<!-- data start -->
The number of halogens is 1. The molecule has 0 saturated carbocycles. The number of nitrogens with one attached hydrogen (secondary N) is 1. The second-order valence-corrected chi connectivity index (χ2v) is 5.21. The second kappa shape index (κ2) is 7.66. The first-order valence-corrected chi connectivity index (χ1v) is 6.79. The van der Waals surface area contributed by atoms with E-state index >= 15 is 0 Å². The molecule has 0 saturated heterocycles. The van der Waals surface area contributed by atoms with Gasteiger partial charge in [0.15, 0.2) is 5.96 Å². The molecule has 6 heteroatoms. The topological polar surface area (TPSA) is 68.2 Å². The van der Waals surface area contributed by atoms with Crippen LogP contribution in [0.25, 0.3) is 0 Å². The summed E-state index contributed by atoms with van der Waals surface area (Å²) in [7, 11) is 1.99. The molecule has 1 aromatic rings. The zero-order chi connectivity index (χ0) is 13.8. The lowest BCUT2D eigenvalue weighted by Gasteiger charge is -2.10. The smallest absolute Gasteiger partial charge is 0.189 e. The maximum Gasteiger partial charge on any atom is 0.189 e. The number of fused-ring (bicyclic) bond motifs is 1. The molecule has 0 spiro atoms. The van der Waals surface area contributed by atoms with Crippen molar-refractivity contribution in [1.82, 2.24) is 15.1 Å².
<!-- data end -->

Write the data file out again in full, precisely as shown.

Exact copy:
The number of halogens is 1. The molecule has 0 saturated carbocycles. The number of nitrogens with one attached hydrogen (secondary N) is 1. The second-order valence-corrected chi connectivity index (χ2v) is 5.21. The second kappa shape index (κ2) is 7.66. The first-order valence-corrected chi connectivity index (χ1v) is 6.79. The van der Waals surface area contributed by atoms with E-state index >= 15 is 0 Å². The molecule has 0 saturated heterocycles. The van der Waals surface area contributed by atoms with Gasteiger partial charge in [0.15, 0.2) is 5.96 Å². The molecule has 6 heteroatoms. The topological polar surface area (TPSA) is 68.2 Å². The van der Waals surface area contributed by atoms with Crippen LogP contribution in [0.25, 0.3) is 0 Å². The summed E-state index contributed by atoms with van der Waals surface area (Å²) in [7, 11) is 1.99. The molecule has 1 aromatic rings. The zero-order chi connectivity index (χ0) is 13.8. The lowest BCUT2D eigenvalue weighted by Gasteiger charge is -2.10. The smallest absolute Gasteiger partial charge is 0.189 e. The maximum Gasteiger partial charge on any atom is 0.189 e. The number of fused-ring (bicyclic) bond motifs is 1. The molecule has 0 spiro atoms. The van der Waals surface area contributed by atoms with Crippen molar-refractivity contribution in [1.82, 2.24) is 15.1 Å².